Embryo culture - Injected oocytes were checked for fertilization on an inverted microscope 18-20 hours after ICSI, and pronuclear zygotes showing two clearly distinct pronuclei (2 PN) were considered normal fertilized and were placed into 20 mL droplets of culture media (IVF, Vitrolife, Sweden) covered with mineral oil (Ovoil, Vitrolife, Sweden). Pronuclear zygotes showing one (1 PN) or three (3 PN) and more pronuclei were considered abnormally fertilized. All incubations were carried out at 37º C in a humidified atmosphere of 5.5% CO2 in air. Days 2 and 3 embryos originated from 2 PN zygotes were examined and graded based on morphological features according to the criteria described by Veek (26). Grades 1 or 2 were considered good quality embryos when exhibiting 3-4 blastomeres of similar size on day 2 and 7-9 blastomeres on day 3 of embryo culture. Additionally, good quality embryos both on days 2 or 3 should not contain more than 20% cytoplasmic fragmentation. Embryos exhibiting less than 3 and 7 blastomeres on days 2 and 3, respectively, were considered as 'slow cleavage rate embryos'. On the other hand, embryos exhibiting more than 4 or 8 blastomeres on days 2 and 3, respectively, were considered as 'fast cleavage rate embryos'.
Embryo transfer - Ultrasound-guided embryo transfers were performed on day 3 using a two-step procedure (Sydney transfer set, Cook, USA). Embryos were selected for transfer based on grade and stage of development. Vaginal progesterone was given for lutheal phase support.
Pregnancy Assessment - First, serum hCG assay (> 50 mUI/mL considered positive) was performed 12 days after embryo transfer. Clinical pregnancy was confirmed by the presence of gestational sac, crown rump length and fetal heart beat at ultrasound performed 6 weeks after embryo transfer. Miscarriage was defined by the spontaneous loss of a clinical pregnancy before 20 weeks of gestation.
Laboratorial and clinical outcomes compared were fertilization (normal and abnormal), cleavage and cleavage velocity rates, percentage of good quality embryos on day of transfer, clinical pregnancy and miscarriage rates.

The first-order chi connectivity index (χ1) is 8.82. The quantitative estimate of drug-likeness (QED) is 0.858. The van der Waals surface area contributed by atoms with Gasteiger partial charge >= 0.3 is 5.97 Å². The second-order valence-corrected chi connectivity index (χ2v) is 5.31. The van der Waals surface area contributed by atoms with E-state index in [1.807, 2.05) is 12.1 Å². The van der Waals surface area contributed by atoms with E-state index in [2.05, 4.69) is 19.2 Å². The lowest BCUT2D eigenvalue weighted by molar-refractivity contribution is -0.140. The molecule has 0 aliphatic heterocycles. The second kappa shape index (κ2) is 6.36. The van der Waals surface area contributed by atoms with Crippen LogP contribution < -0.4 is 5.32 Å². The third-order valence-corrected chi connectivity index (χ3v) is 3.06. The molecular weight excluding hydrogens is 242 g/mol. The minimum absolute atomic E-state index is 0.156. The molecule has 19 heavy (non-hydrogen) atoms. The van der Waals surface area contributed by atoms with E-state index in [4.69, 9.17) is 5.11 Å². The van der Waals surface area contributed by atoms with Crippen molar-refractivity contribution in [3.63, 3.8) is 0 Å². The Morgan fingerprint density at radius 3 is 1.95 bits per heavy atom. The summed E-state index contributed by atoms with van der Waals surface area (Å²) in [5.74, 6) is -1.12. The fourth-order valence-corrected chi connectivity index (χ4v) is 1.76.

Data were examined by using non-parametric Kruskal-Wallis ANOVA and Chi-square analysis. An alpha level of 0.05 was considered significant.
Data are expressed as median and 25%-75% percentiles. Female age, number of oocytes retrieved, and number of transferred embryos were not statistically different among groups (Table-1). ASA results, sperm count and motility are also presented on Table-2. Sperm count and motility were significantly lower in the oligo/asthenozoospermic group of ICSI patients with insufficient number of motile sperm for ASA screening as compared to the other ASA groups.
Laboratory and clinical outcomes after ICSI are presented on Table-2. Normal and abnormal fertilization rates, cleavage and cleavage velocity rates, as well as the percentage of good quality embryos available for uterine transfer were not statistically different among groups. Clinical pregnancy and miscarriage rates were also not statistically different among groups (Table-2).
Antisperm antibodies (ASA) can decrease the fertilizing potential by impairing sperm progression through the female genital tract and by interfering with the fertilization process. It has been shown that ASA impair sperm motility and penetration into the cervical mucus (27), and they can inhibit fertilization by binding to specific membrane antigenic structures involved in acrosome reaction and sperm-oocyte interaction (2,3). Decreased fertilization and cleavage rates are expected when ASA bound sperm are used in conventional in vitro fertilization (IVF) (14,16). Fertilization rates tended to decrease as the amount of antibody increased in the direct immunobead test (IBT) (12), and very low fertilization rates have been observed when > 70% of inseminated spermatozoa were coated with ASA. Once fertilization had occurred, the pregnancy rate was not affected by the severity of immunological factors (28).